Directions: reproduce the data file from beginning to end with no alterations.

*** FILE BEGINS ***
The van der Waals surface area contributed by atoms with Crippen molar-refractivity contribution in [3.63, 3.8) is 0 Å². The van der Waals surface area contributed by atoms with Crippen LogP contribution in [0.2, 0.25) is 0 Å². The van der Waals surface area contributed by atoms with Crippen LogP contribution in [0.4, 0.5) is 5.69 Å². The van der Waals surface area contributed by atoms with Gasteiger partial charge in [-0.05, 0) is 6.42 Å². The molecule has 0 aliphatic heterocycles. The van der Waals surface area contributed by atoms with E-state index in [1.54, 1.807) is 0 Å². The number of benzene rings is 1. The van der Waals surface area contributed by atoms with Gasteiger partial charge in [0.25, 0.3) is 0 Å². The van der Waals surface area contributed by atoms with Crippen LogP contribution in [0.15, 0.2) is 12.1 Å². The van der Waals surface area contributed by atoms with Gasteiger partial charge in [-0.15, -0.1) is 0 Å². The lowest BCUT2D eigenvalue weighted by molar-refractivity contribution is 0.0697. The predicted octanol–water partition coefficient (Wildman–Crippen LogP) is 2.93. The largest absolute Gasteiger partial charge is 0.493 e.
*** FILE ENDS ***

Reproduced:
The van der Waals surface area contributed by atoms with Crippen molar-refractivity contribution in [3.63, 3.8) is 0 Å². The van der Waals surface area contributed by atoms with Crippen LogP contribution in [0.2, 0.25) is 0 Å². The van der Waals surface area contributed by atoms with Crippen LogP contribution in [0.4, 0.5) is 5.69 Å². The van der Waals surface area contributed by atoms with Gasteiger partial charge in [-0.05, 0) is 6.42 Å². The molecule has 0 aliphatic heterocycles. The van der Waals surface area contributed by atoms with E-state index in [1.54, 1.807) is 0 Å². The number of benzene rings is 1. The van der Waals surface area contributed by atoms with Gasteiger partial charge in [0.25, 0.3) is 0 Å². The van der Waals surface area contributed by atoms with Crippen LogP contribution in [0.15, 0.2) is 12.1 Å². The van der Waals surface area contributed by atoms with Gasteiger partial charge in [-0.15, -0.1) is 0 Å². The lowest BCUT2D eigenvalue weighted by molar-refractivity contribution is 0.0697. The predicted octanol–water partition coefficient (Wildman–Crippen LogP) is 2.93. The largest absolute Gasteiger partial charge is 0.493 e.